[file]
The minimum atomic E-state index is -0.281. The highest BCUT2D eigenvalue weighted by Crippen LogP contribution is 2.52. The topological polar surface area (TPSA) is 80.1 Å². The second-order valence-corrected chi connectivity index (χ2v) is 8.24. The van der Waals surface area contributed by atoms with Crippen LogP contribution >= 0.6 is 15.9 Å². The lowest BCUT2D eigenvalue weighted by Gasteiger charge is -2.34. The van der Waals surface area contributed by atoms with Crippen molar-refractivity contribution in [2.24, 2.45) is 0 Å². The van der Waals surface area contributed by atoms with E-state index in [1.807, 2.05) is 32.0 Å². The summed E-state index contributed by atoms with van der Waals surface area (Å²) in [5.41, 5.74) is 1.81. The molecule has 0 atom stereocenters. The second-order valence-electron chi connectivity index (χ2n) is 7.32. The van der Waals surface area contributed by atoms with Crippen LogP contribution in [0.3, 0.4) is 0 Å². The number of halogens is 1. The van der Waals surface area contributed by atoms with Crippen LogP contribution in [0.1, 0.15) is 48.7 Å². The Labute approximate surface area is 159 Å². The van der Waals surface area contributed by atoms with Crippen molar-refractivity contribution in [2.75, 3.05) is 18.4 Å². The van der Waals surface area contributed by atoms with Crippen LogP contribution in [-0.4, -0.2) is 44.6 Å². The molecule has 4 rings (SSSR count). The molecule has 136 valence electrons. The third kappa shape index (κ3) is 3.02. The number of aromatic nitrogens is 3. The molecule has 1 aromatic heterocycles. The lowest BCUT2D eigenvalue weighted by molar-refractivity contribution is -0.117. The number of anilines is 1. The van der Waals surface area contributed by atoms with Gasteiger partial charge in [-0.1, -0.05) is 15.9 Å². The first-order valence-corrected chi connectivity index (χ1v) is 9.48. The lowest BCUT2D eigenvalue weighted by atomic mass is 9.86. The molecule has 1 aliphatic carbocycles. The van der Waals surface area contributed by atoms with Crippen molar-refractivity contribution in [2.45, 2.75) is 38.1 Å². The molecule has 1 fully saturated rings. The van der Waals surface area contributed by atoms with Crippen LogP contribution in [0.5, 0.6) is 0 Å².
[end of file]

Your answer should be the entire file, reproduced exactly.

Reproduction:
The minimum atomic E-state index is -0.281. The highest BCUT2D eigenvalue weighted by Crippen LogP contribution is 2.52. The topological polar surface area (TPSA) is 80.1 Å². The second-order valence-corrected chi connectivity index (χ2v) is 8.24. The van der Waals surface area contributed by atoms with Crippen LogP contribution >= 0.6 is 15.9 Å². The lowest BCUT2D eigenvalue weighted by Gasteiger charge is -2.34. The van der Waals surface area contributed by atoms with Crippen molar-refractivity contribution in [2.24, 2.45) is 0 Å². The van der Waals surface area contributed by atoms with E-state index in [1.807, 2.05) is 32.0 Å². The summed E-state index contributed by atoms with van der Waals surface area (Å²) in [5.41, 5.74) is 1.81. The molecule has 0 atom stereocenters. The second-order valence-electron chi connectivity index (χ2n) is 7.32. The van der Waals surface area contributed by atoms with Crippen LogP contribution in [0.3, 0.4) is 0 Å². The number of halogens is 1. The van der Waals surface area contributed by atoms with Crippen LogP contribution in [0.1, 0.15) is 48.7 Å². The Labute approximate surface area is 159 Å². The van der Waals surface area contributed by atoms with Crippen molar-refractivity contribution in [2.75, 3.05) is 18.4 Å². The van der Waals surface area contributed by atoms with Crippen LogP contribution in [-0.4, -0.2) is 44.6 Å². The molecule has 4 rings (SSSR count). The molecule has 136 valence electrons. The third kappa shape index (κ3) is 3.02. The number of aromatic nitrogens is 3. The molecule has 1 aromatic heterocycles. The lowest BCUT2D eigenvalue weighted by molar-refractivity contribution is -0.117. The number of anilines is 1. The van der Waals surface area contributed by atoms with Gasteiger partial charge in [-0.1, -0.05) is 15.9 Å². The first-order valence-corrected chi connectivity index (χ1v) is 9.48. The lowest BCUT2D eigenvalue weighted by atomic mass is 9.86. The molecule has 1 aliphatic carbocycles. The van der Waals surface area contributed by atoms with Crippen molar-refractivity contribution in [2.45, 2.75) is 38.1 Å². The molecule has 1 fully saturated rings. The van der Waals surface area contributed by atoms with Crippen LogP contribution in [0.5, 0.6) is 0 Å².